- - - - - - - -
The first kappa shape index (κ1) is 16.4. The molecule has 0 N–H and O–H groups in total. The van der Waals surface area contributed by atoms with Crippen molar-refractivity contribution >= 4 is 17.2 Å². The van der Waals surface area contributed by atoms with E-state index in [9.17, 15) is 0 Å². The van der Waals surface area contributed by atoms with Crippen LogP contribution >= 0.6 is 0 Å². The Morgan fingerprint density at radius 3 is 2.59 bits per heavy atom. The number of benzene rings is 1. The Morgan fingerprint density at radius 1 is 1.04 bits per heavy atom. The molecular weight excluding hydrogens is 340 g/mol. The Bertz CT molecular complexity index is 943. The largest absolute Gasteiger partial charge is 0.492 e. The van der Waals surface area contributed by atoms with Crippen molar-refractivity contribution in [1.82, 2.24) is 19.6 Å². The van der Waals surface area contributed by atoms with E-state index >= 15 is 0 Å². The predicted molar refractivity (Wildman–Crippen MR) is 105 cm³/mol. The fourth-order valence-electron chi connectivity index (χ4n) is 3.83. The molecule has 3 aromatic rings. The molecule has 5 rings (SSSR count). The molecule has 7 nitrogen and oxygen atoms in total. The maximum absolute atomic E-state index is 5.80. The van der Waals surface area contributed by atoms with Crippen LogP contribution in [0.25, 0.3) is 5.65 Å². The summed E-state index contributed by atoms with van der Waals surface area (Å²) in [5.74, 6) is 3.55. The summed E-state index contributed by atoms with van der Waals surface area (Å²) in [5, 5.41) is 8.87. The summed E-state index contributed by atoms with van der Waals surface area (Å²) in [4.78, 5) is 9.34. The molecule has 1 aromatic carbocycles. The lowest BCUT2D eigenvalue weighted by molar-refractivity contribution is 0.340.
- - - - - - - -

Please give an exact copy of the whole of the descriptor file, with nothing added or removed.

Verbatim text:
The first kappa shape index (κ1) is 16.4. The molecule has 0 N–H and O–H groups in total. The van der Waals surface area contributed by atoms with Crippen molar-refractivity contribution >= 4 is 17.2 Å². The van der Waals surface area contributed by atoms with E-state index in [9.17, 15) is 0 Å². The van der Waals surface area contributed by atoms with Crippen LogP contribution >= 0.6 is 0 Å². The Morgan fingerprint density at radius 3 is 2.59 bits per heavy atom. The number of benzene rings is 1. The Morgan fingerprint density at radius 1 is 1.04 bits per heavy atom. The molecular weight excluding hydrogens is 340 g/mol. The Bertz CT molecular complexity index is 943. The largest absolute Gasteiger partial charge is 0.492 e. The van der Waals surface area contributed by atoms with Crippen molar-refractivity contribution in [1.82, 2.24) is 19.6 Å². The van der Waals surface area contributed by atoms with E-state index >= 15 is 0 Å². The predicted molar refractivity (Wildman–Crippen MR) is 105 cm³/mol. The fourth-order valence-electron chi connectivity index (χ4n) is 3.83. The molecule has 3 aromatic rings. The molecule has 5 rings (SSSR count). The molecule has 7 nitrogen and oxygen atoms in total. The maximum absolute atomic E-state index is 5.80. The van der Waals surface area contributed by atoms with Crippen LogP contribution in [0.25, 0.3) is 5.65 Å². The summed E-state index contributed by atoms with van der Waals surface area (Å²) in [5.74, 6) is 3.55. The summed E-state index contributed by atoms with van der Waals surface area (Å²) in [5, 5.41) is 8.87. The summed E-state index contributed by atoms with van der Waals surface area (Å²) in [4.78, 5) is 9.34. The molecule has 1 aromatic carbocycles. The lowest BCUT2D eigenvalue weighted by molar-refractivity contribution is 0.340.